Q

Does the iOS Security Guide reveal any Apple iOS security issues?

Expert Michael Cobb digs into the Apple iOS Security Guide to see if any iOS security issues are revealed.

Apple released a detailed technical document that for the first time reveals some of the security techniques built

into iOS and the App Store. What's your take on the document? Does it suggest that Apple devices pose a limited threat to enterprise BYOD policies, or that the maker of the iPhone and iPad still has a long way to go to address iOS security issues?

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SearchSecurity.com expert Michael Cobb is standing by to answer your questions about enterprise application security and platform security. Submit your question via email at editor@searchsecurity.com.

The iOS Security Guide is Apple's first real public explanation of the security architecture behind iOS. For those not familiar with Apple products, iOS is the operating system that runs on iPhones, iPads and iPods. The document covers the iOS system architecture, encryption, data and network security, and device access. Although much of this information had never been officially disclosed, security analysts had already deciphered most of the features mentioned in the document. However, the implementation of address space layout randomization (ASLR) was news to many, and the detailed explanation of how Apple's code-signing process for iOS apps works has helped clarify what was a bit of a mystical procedure.

ASLR is designed to prevent attackers from using memory-corruption bugs and has been trumpeted by Microsoft since its launch of Windows Vista. It's certainly good to know that Xcode, the iOS development environment, automatically compiles third-party programs with ASLR support turned on. The code-signing process requires that all executable code be signed using an Apple-issued certificate, which enables Apple to control which apps are allowed to run on iOS devices and plays a central role in its security architecture. Apple has reviewed all third-party apps in the App Store to ensure they operate as described and don't contain obvious bugs or other problems. Apple knows an identifiable person or organization has submitted an app because it's been signed during the review process.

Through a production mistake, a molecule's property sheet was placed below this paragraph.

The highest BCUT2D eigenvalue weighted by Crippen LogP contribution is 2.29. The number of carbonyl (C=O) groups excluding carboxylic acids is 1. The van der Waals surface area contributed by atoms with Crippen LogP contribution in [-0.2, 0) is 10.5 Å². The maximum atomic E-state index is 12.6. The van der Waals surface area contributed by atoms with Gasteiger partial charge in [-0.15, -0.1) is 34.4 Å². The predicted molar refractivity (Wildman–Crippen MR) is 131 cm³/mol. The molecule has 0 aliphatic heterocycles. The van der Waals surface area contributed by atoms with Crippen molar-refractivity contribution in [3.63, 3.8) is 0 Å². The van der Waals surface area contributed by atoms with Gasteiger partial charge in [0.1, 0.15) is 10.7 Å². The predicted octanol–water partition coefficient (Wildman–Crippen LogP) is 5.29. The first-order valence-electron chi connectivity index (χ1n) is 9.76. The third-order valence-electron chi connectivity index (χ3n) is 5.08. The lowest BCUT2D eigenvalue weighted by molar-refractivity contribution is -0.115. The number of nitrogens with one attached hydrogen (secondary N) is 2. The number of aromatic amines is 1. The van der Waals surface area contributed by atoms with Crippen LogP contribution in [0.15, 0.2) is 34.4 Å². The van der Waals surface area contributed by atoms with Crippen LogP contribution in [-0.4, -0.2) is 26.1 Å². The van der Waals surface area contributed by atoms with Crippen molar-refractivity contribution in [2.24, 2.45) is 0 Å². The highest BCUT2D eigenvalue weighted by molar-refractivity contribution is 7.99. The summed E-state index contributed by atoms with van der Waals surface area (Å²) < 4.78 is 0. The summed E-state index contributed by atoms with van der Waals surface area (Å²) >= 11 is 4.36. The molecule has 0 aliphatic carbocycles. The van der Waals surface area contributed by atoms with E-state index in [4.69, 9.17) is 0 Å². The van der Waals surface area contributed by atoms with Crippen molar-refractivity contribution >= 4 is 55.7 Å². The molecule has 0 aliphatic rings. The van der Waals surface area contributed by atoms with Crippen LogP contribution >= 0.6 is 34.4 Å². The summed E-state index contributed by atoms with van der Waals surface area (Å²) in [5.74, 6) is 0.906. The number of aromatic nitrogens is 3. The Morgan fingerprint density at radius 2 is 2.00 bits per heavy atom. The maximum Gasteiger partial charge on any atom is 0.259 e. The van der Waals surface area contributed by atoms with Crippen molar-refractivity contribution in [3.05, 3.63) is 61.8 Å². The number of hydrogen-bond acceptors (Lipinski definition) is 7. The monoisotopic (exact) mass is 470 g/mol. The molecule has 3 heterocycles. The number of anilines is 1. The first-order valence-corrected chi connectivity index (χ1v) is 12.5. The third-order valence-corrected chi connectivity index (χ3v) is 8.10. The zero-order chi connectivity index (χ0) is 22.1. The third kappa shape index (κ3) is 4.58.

Issues with iOS security pale in comparison to the Android environment, where malicious code is becoming a real problem. One drawback is that it's difficult to create a security configuration monitoring app that captures the state of an iOS system due to sandboxing, API restrictions and other Apple developer policies. The open nature of the Android OS means that an app can easily access the security state of an Android device. On the other hand, iOS devices can only really be externally monitored via the network to understand what the device is doing, who it's talking to and what data is being transmitted.

The first line of the iOS Security Guide states that Apple designed the iOS platform with security at its core, and iOS certainly compares well to many other mobile operating systems in respect to security. The guide makes it easier for a security team to get a close look at the internal workings of Apple mobile devices and to conduct a more detailed risk assessment as a result. Any mobile device introduces risks, and my view is that the user creates most of them, not the device. The NSA Security Configuration Recommendations for Apple iOS can be used to harden devices connecting to an enterprise network, but ensuring users know how to use mobile devices securely is just as important.

This was first published in November 2012

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